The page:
'We are losing our humanity' in the face of the disease, said Bishop Anthony Fallah Borwah
The World Health Organization celebrated what it called a “spectacular success story” late last month when it declared Nigeria to be free of the Ebola virus that had infected 19 people in the country, seven of whom died. But elsewhere, the situation remains grim. A report issued by the WHO on Oct. 17 said that 4,555 people had died of the disease in seven affected countries, with the worst outbreaks continuing to be in Liberia, Sierra Leone and Guinea.
In an interview with Catholic News Service, Bishop Anthony Fallah Borwah of Gbarnga, Liberia, said "whole families are being decimated."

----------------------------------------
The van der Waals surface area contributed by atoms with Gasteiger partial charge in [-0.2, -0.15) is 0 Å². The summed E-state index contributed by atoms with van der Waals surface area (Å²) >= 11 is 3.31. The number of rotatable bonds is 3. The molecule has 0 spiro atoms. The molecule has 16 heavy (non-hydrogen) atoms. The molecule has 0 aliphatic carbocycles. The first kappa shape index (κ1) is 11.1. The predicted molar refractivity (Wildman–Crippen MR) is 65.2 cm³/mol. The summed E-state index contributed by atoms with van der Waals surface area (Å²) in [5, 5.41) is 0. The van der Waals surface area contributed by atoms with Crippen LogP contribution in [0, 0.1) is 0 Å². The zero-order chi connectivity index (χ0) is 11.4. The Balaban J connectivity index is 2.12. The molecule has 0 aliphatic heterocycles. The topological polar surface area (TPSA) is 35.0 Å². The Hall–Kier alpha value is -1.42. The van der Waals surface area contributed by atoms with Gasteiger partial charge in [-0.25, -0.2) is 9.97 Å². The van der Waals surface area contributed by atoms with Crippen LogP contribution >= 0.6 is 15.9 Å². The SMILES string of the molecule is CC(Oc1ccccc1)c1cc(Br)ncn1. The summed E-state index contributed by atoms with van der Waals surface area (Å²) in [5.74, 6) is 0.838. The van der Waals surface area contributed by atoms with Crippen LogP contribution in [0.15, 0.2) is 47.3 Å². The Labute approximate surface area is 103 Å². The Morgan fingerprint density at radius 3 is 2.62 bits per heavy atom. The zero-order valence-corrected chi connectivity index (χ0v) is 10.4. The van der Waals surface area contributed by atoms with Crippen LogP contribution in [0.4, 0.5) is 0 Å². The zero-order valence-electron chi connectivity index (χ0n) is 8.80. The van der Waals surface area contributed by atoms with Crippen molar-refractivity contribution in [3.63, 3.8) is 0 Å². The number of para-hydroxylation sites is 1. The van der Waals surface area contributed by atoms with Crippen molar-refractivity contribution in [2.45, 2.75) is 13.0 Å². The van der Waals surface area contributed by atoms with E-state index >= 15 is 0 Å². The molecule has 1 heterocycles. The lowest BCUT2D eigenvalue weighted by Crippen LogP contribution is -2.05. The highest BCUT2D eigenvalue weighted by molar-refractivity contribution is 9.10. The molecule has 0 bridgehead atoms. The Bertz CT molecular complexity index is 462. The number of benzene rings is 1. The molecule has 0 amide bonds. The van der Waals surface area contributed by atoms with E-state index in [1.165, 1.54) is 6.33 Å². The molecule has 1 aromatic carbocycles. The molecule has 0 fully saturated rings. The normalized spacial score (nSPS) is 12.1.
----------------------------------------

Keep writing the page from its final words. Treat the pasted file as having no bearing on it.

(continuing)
"It is the poor who have been most harmed" by the Ebola outbreak "and it is the poor who are the Church's priority," Bishop Borwah said. "We are losing our humanity in the face of Ebola," he added, noting that "this disease makes impossible ordinary human kindnesses, such as putting your arm around someone who is crying."
He pleaded with the international Church community "to pay attention to what is happening here" and the "pain and hurt that the Ebola onslaught is causing families." Noting Pope Francis' repeated emphasis on mercy and service to the poor, Bishop Borwah said that "serious effort from Church leaders to stand with us in our human misery" would help the people of affected West African countries.
Catholic Relief Services announced Oct. 15 that it is committing $1.5 million in private funds to continue its emergency response to affected countries.
"We know that education is the only way to stop Ebola," Carolyn Woo, CRS president and CEO, said in a letter. In addition to education efforts, Woo said, CRS is distributing food and hygiene supplies, providing counseling and evaluating long-term needs.
How to help
To donate, go to CRS.org.
Catholic News Service contributed to this report.